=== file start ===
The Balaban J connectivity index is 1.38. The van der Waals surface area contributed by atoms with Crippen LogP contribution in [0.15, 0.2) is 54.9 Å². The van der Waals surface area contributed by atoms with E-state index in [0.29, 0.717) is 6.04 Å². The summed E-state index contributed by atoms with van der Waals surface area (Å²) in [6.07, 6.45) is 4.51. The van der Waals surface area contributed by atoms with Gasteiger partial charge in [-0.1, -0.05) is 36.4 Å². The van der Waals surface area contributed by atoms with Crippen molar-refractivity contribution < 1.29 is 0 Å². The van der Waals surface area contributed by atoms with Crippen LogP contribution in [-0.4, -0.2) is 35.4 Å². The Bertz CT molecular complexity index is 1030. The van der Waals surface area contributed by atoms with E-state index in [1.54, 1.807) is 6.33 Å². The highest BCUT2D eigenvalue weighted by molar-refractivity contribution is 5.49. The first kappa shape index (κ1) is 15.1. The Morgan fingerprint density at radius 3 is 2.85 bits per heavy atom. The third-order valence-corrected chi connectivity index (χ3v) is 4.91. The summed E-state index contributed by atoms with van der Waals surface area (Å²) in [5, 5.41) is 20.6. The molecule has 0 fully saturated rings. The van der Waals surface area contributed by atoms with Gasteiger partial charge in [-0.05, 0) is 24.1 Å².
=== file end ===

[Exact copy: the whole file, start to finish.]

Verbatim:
The Balaban J connectivity index is 1.38. The van der Waals surface area contributed by atoms with Crippen LogP contribution in [0.15, 0.2) is 54.9 Å². The van der Waals surface area contributed by atoms with E-state index in [0.29, 0.717) is 6.04 Å². The summed E-state index contributed by atoms with van der Waals surface area (Å²) in [6.07, 6.45) is 4.51. The van der Waals surface area contributed by atoms with Gasteiger partial charge in [-0.1, -0.05) is 36.4 Å². The van der Waals surface area contributed by atoms with Crippen molar-refractivity contribution < 1.29 is 0 Å². The van der Waals surface area contributed by atoms with Crippen LogP contribution in [-0.4, -0.2) is 35.4 Å². The Bertz CT molecular complexity index is 1030. The van der Waals surface area contributed by atoms with E-state index in [1.54, 1.807) is 6.33 Å². The highest BCUT2D eigenvalue weighted by molar-refractivity contribution is 5.49. The first kappa shape index (κ1) is 15.1. The Morgan fingerprint density at radius 3 is 2.85 bits per heavy atom. The third-order valence-corrected chi connectivity index (χ3v) is 4.91. The summed E-state index contributed by atoms with van der Waals surface area (Å²) in [5, 5.41) is 20.6. The molecule has 0 fully saturated rings. The van der Waals surface area contributed by atoms with Gasteiger partial charge in [-0.05, 0) is 24.1 Å².